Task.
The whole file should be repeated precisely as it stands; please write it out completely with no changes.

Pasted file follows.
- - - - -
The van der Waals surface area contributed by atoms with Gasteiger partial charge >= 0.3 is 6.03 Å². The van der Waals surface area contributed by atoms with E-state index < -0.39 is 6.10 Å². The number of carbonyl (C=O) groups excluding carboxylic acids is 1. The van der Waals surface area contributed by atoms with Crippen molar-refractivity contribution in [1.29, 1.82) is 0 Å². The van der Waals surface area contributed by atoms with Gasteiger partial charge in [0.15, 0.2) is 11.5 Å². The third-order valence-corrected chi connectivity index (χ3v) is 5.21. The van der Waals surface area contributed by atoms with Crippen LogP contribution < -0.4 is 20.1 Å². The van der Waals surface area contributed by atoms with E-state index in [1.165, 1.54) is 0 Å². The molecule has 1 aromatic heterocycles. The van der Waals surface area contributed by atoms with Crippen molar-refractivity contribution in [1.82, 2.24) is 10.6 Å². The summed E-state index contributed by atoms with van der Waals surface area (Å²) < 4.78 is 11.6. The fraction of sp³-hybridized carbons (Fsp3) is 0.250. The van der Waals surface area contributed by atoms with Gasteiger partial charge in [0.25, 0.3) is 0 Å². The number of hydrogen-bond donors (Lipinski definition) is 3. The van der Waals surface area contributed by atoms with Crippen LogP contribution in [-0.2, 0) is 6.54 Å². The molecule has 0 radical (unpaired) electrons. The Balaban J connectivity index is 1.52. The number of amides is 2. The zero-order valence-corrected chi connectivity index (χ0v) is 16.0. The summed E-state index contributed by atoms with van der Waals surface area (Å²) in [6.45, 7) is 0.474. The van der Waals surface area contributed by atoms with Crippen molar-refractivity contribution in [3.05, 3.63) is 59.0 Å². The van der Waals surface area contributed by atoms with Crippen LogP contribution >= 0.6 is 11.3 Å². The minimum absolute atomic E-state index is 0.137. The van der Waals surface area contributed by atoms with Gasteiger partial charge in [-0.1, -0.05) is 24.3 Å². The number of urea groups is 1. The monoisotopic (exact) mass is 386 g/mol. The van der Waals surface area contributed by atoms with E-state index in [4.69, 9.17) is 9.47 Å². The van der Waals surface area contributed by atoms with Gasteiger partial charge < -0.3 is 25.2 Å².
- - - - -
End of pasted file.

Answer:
The van der Waals surface area contributed by atoms with Gasteiger partial charge >= 0.3 is 6.03 Å². The van der Waals surface area contributed by atoms with E-state index < -0.39 is 6.10 Å². The number of carbonyl (C=O) groups excluding carboxylic acids is 1. The van der Waals surface area contributed by atoms with Crippen molar-refractivity contribution in [1.29, 1.82) is 0 Å². The van der Waals surface area contributed by atoms with Gasteiger partial charge in [0.15, 0.2) is 11.5 Å². The third-order valence-corrected chi connectivity index (χ3v) is 5.21. The van der Waals surface area contributed by atoms with Crippen LogP contribution < -0.4 is 20.1 Å². The van der Waals surface area contributed by atoms with E-state index in [1.165, 1.54) is 0 Å². The molecule has 1 aromatic heterocycles. The van der Waals surface area contributed by atoms with Crippen molar-refractivity contribution in [1.82, 2.24) is 10.6 Å². The summed E-state index contributed by atoms with van der Waals surface area (Å²) < 4.78 is 11.6. The fraction of sp³-hybridized carbons (Fsp3) is 0.250. The van der Waals surface area contributed by atoms with Gasteiger partial charge in [0.25, 0.3) is 0 Å². The number of hydrogen-bond donors (Lipinski definition) is 3. The van der Waals surface area contributed by atoms with Crippen LogP contribution in [-0.2, 0) is 6.54 Å². The molecule has 0 radical (unpaired) electrons. The Balaban J connectivity index is 1.52. The number of amides is 2. The zero-order valence-corrected chi connectivity index (χ0v) is 16.0. The summed E-state index contributed by atoms with van der Waals surface area (Å²) in [6.45, 7) is 0.474. The van der Waals surface area contributed by atoms with Crippen molar-refractivity contribution in [3.05, 3.63) is 59.0 Å². The van der Waals surface area contributed by atoms with Crippen LogP contribution >= 0.6 is 11.3 Å². The minimum absolute atomic E-state index is 0.137. The van der Waals surface area contributed by atoms with Gasteiger partial charge in [-0.1, -0.05) is 24.3 Å². The number of urea groups is 1. The monoisotopic (exact) mass is 386 g/mol. The van der Waals surface area contributed by atoms with E-state index in [4.69, 9.17) is 9.47 Å². The van der Waals surface area contributed by atoms with Gasteiger partial charge < -0.3 is 25.2 Å².